5. Peter Hahn says:

    There is nothing that is good about reducing the number of teachers.

  6. Dave Goldberg says:

    The cuts happening to education are already having terrible consequences for our children, and the situation will only get worse. And it seems to me we are only moving in the wrong direction: instead of looking at what successful countries are doing (i.e.: Finland for one), we keep buying whole hog the very expensive computer-based solutions that Ed. Inc. (AKA: Education Reformers) keeps selling.

    In NYC, we are seeing class sizes rise, while millions of dollars are spent on “e-Learning”. Despite what Arne Duncan, Jeb Bush, or Michelle Rhee say, class size does matter, and computers are not a substitute for a well-trained teacher. Any teacher knows there is a huge difference between teaching 24 students versus, 30 students versus 36 students. Attempts to down-play the significance are pure nonsense.

  7. Paul says:

    The cuts here in our district have had a negligible effect on the educational experinece that my kids are recieving. More cuts and that could change pretty quickly.

    Better get business moving NYS needs more tax revenue.

    The comptroller reports that the slump on wall street is hurting the budget. We need those capitalists to kick it up a notch!

  8. Pete Klein says:

    We complain we can’t compete with the world but seem not to want to educate the children.
    Unfunded and underfunded mandates come down from Washington and Albany and crush local governments and schools, while support for local governments and schools is cut.
    Who needs enemies when we have “friends” like Washington and Albany?

  9. If Clapton is God, Warren Haynes is Jesus says:

    To be fair, the federal “Race To the Top Initiative” does provide funding for districts. The problem here in NY is that Albany, i.e. the State Ed. dept., is keeping most of the money…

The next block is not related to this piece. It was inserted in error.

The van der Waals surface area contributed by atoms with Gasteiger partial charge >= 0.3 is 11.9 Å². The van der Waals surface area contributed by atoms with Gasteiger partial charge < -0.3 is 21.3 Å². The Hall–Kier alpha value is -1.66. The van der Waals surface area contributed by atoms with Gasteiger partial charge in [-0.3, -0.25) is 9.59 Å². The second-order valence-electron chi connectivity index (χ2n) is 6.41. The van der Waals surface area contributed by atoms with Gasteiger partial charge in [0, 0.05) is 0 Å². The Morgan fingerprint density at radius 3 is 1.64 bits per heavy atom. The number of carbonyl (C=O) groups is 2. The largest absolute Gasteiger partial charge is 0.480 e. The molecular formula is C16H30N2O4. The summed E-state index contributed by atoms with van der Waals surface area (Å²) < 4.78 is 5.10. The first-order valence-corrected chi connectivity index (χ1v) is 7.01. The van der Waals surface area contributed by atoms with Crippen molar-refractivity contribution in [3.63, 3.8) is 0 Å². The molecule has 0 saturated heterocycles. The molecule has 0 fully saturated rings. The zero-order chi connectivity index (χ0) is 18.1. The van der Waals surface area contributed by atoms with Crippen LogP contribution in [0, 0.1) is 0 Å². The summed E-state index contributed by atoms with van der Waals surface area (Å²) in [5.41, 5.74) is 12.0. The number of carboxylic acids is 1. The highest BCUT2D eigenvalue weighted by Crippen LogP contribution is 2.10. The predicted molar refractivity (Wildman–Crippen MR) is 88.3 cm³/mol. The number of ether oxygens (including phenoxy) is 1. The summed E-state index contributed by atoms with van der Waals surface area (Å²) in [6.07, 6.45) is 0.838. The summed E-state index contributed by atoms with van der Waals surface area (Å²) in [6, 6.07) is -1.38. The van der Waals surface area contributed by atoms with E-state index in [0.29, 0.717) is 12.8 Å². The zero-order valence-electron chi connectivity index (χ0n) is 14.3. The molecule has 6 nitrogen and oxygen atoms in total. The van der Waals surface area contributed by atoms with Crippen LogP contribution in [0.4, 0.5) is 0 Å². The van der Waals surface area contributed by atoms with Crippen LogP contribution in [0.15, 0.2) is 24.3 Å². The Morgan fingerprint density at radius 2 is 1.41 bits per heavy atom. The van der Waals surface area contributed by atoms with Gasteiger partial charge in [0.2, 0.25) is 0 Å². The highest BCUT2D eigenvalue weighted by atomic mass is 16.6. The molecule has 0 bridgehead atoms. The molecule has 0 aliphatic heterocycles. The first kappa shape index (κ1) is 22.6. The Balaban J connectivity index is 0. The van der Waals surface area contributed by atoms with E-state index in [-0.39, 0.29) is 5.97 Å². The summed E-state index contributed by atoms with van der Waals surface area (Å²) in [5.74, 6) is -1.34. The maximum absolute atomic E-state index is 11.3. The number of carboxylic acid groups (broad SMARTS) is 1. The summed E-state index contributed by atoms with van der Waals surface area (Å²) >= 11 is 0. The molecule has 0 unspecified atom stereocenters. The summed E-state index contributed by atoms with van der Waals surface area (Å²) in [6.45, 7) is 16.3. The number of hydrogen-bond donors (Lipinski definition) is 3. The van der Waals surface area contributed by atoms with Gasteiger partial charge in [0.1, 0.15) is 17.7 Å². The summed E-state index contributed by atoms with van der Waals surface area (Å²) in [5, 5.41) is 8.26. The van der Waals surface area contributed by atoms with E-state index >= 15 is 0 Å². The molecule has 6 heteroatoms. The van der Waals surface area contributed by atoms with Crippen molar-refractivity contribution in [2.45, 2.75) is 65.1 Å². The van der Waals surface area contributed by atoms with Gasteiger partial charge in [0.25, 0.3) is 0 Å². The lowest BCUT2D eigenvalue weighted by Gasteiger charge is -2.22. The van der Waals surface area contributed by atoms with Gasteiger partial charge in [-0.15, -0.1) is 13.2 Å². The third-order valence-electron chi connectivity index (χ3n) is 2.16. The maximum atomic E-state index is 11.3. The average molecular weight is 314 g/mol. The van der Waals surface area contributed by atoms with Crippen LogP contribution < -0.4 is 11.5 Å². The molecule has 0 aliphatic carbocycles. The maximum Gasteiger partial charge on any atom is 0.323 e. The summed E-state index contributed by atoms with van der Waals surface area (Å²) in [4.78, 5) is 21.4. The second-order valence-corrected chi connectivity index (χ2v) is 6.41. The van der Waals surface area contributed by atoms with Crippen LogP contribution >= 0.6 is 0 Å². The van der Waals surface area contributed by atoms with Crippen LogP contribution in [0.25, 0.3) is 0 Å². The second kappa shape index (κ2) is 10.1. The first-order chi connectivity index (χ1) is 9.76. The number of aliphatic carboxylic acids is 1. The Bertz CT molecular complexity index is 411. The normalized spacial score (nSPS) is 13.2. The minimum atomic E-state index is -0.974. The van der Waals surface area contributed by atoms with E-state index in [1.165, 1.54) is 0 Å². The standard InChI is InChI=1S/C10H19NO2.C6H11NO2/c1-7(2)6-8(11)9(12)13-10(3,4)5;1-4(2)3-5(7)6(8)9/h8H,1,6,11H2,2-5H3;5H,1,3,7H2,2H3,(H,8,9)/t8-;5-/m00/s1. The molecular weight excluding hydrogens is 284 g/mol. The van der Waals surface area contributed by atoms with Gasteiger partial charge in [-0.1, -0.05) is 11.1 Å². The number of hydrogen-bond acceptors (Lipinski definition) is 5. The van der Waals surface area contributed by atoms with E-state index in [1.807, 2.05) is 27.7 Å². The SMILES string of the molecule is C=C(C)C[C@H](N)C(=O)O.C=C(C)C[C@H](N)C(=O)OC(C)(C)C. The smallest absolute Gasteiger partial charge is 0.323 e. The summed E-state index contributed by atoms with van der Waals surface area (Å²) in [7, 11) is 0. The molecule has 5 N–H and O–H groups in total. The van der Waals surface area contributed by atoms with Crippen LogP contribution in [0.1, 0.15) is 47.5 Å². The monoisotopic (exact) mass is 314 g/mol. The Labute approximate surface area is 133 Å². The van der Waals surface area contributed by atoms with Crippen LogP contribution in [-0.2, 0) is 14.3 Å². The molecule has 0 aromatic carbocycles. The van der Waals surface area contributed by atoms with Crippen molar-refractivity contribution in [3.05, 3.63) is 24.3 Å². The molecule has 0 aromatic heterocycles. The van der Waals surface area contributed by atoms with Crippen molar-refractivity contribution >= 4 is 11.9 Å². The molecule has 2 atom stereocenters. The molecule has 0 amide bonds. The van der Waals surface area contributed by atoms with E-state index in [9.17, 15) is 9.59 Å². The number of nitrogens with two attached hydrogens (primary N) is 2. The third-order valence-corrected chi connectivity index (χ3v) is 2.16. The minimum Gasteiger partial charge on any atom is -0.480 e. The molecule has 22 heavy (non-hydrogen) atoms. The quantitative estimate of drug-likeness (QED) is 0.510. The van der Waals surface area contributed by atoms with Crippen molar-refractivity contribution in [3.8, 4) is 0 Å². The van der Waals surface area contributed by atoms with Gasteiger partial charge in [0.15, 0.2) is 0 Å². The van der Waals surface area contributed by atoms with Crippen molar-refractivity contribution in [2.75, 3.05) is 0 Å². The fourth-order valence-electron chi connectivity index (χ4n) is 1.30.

10. It's Still All Bush's Fault says:

    It certainly is a tough nut to crack. Is pouring more money into the system going to better the quality of education?

    Some of the recent reports indicate that student performance is actually on the decline and colleges report that many students show up woefully unprepared. Less funding can’t be the answer, but it would seem that more funding doesn’t help either. How do we change the educational system to better serve the students?

  11. John says:

    I think if you want to save teachers jobs one way to help would be to find a less expensive Healthcare Inurance provider. Most schools provide policies with low deductibles and all kinds of bells and whistles and very little, if any, contributions from the staff. I know in Saranac Lake the price/yr for a family plan is over $17000./yr. All persons covered should be required to pay a certain % of the premiums, not a fixed dollar amount, and it should be a minimum of 25%. This would be a relatively painless way to retain teaching positions with a shared sacrafice from all employees. After all if you work in the private sector a 25% contribution for Health Ins is a deal.

  12. dbw says: